“Blanks” are removed from the furnace, and the blades are forged first – passed through a series of rollers (like pasta again) to reduce the thickness. Once rolled, the now large plate of steel is put into a guillotine in the shape of the spade and cut. Next, we make the strapped sockets – using the same process as before, the socket is parted with drift and rolled and then cut to shape. Each strap has to be positioned out of the way in order to roll the other strap. No more reheating at this stage. The strapped sockets are then cut to shape and formed in a 2-stage socket forming press. The straps are left as rough formed, as they will require further heating and forming prior to handle fitting. The spade blade is moulded in a cast mould, and the forging process is complete.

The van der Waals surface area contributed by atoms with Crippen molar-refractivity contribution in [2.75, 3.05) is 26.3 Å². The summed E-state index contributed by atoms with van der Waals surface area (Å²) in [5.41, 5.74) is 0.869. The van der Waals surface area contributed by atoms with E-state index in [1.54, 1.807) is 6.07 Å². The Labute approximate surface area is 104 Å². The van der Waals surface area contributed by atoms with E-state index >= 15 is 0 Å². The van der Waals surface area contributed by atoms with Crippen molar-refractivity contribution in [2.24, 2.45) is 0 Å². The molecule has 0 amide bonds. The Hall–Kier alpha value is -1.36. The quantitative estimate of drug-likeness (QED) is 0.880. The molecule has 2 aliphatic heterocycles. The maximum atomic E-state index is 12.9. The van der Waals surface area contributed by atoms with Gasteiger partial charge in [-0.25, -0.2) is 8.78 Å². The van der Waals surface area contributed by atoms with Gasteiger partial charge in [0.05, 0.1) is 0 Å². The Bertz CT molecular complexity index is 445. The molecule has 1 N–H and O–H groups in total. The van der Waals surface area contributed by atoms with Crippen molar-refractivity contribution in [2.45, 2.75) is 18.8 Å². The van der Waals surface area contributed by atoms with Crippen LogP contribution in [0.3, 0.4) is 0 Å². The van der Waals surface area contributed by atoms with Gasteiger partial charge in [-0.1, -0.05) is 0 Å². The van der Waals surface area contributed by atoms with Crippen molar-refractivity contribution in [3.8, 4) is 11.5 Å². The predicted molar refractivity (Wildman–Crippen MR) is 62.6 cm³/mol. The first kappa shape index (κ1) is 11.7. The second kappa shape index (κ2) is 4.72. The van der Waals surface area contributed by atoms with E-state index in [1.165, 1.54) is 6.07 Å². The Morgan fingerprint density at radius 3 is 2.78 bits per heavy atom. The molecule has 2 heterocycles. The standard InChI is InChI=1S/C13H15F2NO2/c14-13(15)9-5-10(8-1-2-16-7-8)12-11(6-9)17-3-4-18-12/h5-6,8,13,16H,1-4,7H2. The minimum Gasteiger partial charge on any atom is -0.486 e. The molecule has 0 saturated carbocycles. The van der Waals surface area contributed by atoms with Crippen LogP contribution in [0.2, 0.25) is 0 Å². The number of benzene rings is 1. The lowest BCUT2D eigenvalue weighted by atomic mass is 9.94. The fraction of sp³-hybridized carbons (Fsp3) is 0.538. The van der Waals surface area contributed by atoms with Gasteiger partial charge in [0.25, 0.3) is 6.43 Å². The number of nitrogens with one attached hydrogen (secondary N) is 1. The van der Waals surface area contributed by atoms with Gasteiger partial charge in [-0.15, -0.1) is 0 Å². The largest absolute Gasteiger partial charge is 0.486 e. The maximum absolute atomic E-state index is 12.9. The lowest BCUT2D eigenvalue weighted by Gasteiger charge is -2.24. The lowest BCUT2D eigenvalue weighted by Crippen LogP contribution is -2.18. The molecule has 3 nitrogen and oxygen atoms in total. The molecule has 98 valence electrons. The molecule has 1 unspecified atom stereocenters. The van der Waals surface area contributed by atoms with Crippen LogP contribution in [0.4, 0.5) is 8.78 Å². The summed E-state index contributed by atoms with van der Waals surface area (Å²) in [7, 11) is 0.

Hardening and tempering
The metal has been allowed to cool down very slowly, so it is soft. To make it tough, the spade is processed through a large gas fired oven. Then the spade and the first 20% of the socket are very quickly transferred to an oil quenching bath which cools the steel down in a quick and controlled manner. After hardening, the spade is sent though a tempering oven, cooler than before, which relaxes the steel slightly to stop it from being brittle. Our target hardness is approx. 43HRC (Rockwell C scale). It is essential to not make the socket area too hard – this area needs to flex under load. The stress point of a spade is always the intersection of the blade and the socket or the intersection of the handle and the socket……by making a strapped spade the stress points are blended…..so under load the forces are evenly distributed and the opportunity for failure is greatly reduced. Hardening to tools